Bellum Catilinae [The War of Catiline; The Conspiracy of Catiline], ch. 58, sent. 19 [tr. Rolfe (1931)]
    (Source)

Catiline, addressing his troops. Usually shortened to "Necessity makes even the timid brave" [Necessitas etiam timidos fortes facit.]. Original Latin.

Alt. trans.:
  • "From your youthful vigor and undaunted courage I expect every advantage. Even the difficulties of our situation inspire me with confidence; for difficulties have often produced prodigies of valor." [tr. Murphy (1807)]
  • "Your spirit, your age, your virtue encourage me; and our necessity, too, which even inspires cowards with bravery." [tr. Rose (1831), ch. 61]
  • "Your spirit, your age, your valour encourage me, the necessity moreover which makes even the timid brave." [Source (1841)]
  • "Your spirit, your age, your valor, give me confidence; to say nothing of necessity, which makes even cowards brave." [tr. Watson (1867)]
  • "Your resolution, your age, and your courage, and above all the inevitable nature of the encounter, which often makes even the timid brave, exhort me to this." [tr. Pollard (1882)]
Added on 15-May-14 | Last updated 23-Oct-20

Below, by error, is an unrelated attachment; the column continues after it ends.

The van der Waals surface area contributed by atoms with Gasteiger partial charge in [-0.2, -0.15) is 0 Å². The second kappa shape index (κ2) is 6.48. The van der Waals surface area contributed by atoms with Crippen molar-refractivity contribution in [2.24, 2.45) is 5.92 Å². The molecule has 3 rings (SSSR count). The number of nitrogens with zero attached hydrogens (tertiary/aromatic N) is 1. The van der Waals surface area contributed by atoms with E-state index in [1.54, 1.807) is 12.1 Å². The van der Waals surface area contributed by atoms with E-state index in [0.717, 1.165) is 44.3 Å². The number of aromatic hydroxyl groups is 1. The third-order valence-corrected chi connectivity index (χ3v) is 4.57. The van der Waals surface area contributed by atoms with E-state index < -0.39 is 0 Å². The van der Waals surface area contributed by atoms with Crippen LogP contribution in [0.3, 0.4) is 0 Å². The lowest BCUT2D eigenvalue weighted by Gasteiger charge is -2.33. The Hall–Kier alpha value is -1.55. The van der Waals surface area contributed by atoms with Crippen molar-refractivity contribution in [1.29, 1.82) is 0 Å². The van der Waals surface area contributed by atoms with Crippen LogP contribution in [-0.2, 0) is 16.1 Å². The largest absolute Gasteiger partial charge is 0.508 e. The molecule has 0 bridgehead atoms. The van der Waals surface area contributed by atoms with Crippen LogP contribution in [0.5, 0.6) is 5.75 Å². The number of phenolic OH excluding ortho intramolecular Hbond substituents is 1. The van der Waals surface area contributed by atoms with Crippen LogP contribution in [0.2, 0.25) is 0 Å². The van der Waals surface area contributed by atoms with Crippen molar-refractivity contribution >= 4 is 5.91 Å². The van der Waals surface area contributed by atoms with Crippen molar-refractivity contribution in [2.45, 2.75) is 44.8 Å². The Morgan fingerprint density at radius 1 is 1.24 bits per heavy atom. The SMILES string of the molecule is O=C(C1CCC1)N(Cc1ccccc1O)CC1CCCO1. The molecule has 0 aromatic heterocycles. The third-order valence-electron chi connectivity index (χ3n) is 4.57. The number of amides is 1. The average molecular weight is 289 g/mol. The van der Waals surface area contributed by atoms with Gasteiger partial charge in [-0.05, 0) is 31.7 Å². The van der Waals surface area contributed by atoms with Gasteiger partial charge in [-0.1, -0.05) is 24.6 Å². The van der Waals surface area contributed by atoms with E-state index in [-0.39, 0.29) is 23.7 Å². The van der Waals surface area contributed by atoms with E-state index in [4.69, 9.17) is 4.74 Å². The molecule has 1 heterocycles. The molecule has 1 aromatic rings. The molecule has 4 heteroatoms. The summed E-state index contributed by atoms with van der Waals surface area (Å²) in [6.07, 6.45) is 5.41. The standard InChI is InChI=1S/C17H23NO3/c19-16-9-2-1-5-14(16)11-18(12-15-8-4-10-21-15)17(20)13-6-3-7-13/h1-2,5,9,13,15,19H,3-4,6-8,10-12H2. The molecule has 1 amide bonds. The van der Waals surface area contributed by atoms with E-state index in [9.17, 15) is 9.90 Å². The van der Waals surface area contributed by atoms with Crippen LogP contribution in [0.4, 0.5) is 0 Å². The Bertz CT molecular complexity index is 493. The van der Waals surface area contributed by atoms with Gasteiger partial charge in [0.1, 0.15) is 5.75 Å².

Link to this post | No comments
Topics: , , , , , , ,
More quotes by Sallust

Our new Constitution is now established, and has an appearance that promises permanency, but in this world nothing can be said to be certain, except death and taxes.

Benjamin Franklin (1706-1790) American statesman, scientist, philosopher
Letter to Jean-Baptiste Leroy (13 Nov 1789)
    (Source)

See Bullock.
Added on 3-May-13 | Last updated 15-Apr-20
Link to this post | No comments
Topics: , , , , , , ,
More quotes by Franklin, Benjamin

History teaches us the mistakes we are going to make.

Lawrence J. Peter (1919-1990) American educator, management theorist
Peter’s Quotations: Ideas for Our Time (1977)
Added on 4-Jun-11 | Last updated 3-Apr-20
Link to this post | No comments
Topics: , , ,
More quotes by Peter, Lawrence J.

The present, as historians well know, re-creates the past. This is partly because, once we know how things have come out, we tend to rewrite the past in terms of historical inevitability.

Arthur M. Schlesinger, Jr. (1917-2007) American historian, author, social critic
“The Historian as Participant,” Daedalus (Spring 1971)
Added on 18-Feb-11 | Last updated 18-Dec-19
Link to this post | 1 comment
Topics: , , , , , , , , ,
More quotes by Schlesinger, Arthur

But dreadful is the mysterious power of fate — there is no deliverance from it by wealth or by war, by towered city, or dark, sea-beaten ships.

[ἀλλ᾽ ἁ μοιριδία τις δύνασις δεινά:
οὔτ᾽ ἄν νιν ὄλβος οὔτ᾽ Ἄρης, οὐ πύργος, οὐχ ἁλίκτυποι